My Debt Story

1 U.S. dollar banknote

Photo via neONBRAND on

I’ve written quite a bit about what I’m doing to pay off debt, and been transparent with my budget and thoughts about debt, but I realized that I’ve never entirely shared the details and story of my debt.

Like most Americans, I knew basically nothing about the finances of going to college. When I was applying to schools during my senior year, I lived with a constant underlying fear of not being able to afford it because my mom lived paycheck-to-paycheck and my dad made no money (he is an alcoholic and had relapsed at the time). Still, I applied to schools with application fee waivers and the hope that, because my siblings were somehow able to attend school, there was a chance for me.

I ended up going to an in-state public school, the University of Maryland, College Park. I saved money from this, and also received an incredible amount of financial aid. That, coupled with working every summer as a preschool teacher and eventually getting part-time jobs on campus during the year, covered a decent amount of my costs.

Doing all of this, I still took on debt. It’s not like I was saving every penny I could; I studied abroad my junior year and didn’t budget while I was in school. I’m naturally pretty frugal, but not paying attention probably cost me a lot more than I’d like to admit.

With financial aid, countless part-time, seasonal, and side gig jobs, but also a lack of financial awareness, I graduated with about $11,500 in debt. It’s much less than the average American student, who has about $37,000 by the time they graduate. Sometimes the fact that I have less debt than so many makes me feel unequipped to really talk about debt repayment. But then I think, hey, it’s still $11,500. That’s a lot of money to most people, but to someone who’s lived well below the poverty line for many years, and has a deeply rooted fear of financial insecurity, it felt pretty incapacitating to me.

So upon graduating and getting my first job, I lit a serious fire behind my ass to learn everything I could about personal finance. This was the official beginning to something that had been in the back of my mind for a very long time.

Since I’m a teacher, I landed a job in May but didn’t start working until August, so I worked yet another summer to save the first few months rent for my apartment and pay off some of the debt early on. Over summer 2018, I was able to pay off $1,800.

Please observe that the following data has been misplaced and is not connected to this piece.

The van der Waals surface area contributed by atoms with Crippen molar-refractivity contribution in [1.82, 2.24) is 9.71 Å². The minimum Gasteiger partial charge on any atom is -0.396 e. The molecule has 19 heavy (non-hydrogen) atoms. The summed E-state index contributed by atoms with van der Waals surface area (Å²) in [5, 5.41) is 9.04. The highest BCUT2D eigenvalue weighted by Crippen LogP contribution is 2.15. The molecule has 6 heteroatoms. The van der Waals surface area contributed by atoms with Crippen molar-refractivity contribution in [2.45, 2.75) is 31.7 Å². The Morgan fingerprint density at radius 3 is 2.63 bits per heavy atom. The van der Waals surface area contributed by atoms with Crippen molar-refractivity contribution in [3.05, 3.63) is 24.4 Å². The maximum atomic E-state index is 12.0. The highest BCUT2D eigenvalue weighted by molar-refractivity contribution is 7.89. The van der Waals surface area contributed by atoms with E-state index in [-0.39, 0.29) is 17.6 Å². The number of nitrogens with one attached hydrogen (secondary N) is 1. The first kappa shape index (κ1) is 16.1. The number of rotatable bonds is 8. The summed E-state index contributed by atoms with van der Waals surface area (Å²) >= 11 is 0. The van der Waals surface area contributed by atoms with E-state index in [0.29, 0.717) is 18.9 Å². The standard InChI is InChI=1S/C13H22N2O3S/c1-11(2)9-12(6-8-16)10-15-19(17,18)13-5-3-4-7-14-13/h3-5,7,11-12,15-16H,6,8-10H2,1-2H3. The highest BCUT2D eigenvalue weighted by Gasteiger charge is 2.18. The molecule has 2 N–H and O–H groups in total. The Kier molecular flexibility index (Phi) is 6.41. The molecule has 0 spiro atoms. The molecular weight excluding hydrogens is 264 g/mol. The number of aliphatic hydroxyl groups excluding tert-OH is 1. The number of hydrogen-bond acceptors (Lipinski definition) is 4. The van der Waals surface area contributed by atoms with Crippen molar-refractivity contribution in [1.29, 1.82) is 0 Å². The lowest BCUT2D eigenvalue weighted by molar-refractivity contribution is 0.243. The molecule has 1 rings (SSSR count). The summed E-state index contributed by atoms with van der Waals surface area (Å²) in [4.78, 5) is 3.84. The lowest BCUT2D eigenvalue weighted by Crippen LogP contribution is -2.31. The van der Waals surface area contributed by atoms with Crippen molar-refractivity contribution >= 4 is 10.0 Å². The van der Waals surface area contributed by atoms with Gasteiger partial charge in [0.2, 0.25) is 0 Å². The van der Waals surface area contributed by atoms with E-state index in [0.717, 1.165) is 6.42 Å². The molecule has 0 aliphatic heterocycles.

Then I began working and paying off aggressively; I put $1,200 towards it in September.

I slowed down a bit after that, only paying about $800-1000/month and contributing more to my retirement account.

Recently, I started making a lot more sacrifices, including lowering my retirement contributions significantly, to get more aggressive. I now pay off around $1,300-1,400 per month. This allowed me to be able to pay off all my debt in April. But then I realized that March is what I call a “unicorn” month, one in which I receive three paychecks. This means that I’m slated to be #debtfree by the end of March 2019, a mere 3 1/2 months from now.

Having such a close end in sight has gotten me laser-focused on my goal of becoming debt free in order to start truly building wealth. There’s certainly a level of privilege that comes with having such a small amount of debt compared to most Americans. It feels weird to be privileged in this way after years of feeling financially insecure and less-than compared to almost all of my friends, but it’s the strange truth. Still, my journey has not been easy. I’m currently putting 48% of my income towards debt repayment– a challenging feat, even with a clear endpoint.

I’m grateful for my history of growing up poor, though, because it has led to me become as focused and disciplined as I am. That’s the best part of it; I have the opportunity and the ability to change my family line and not use growing up poor as an excuse for remaining poor. Instead, I can use it as yet another reason to count my endless blessings. cropped-cropped-e541118f-e4b5-4366-a538-99ab67ab1d2e1.png


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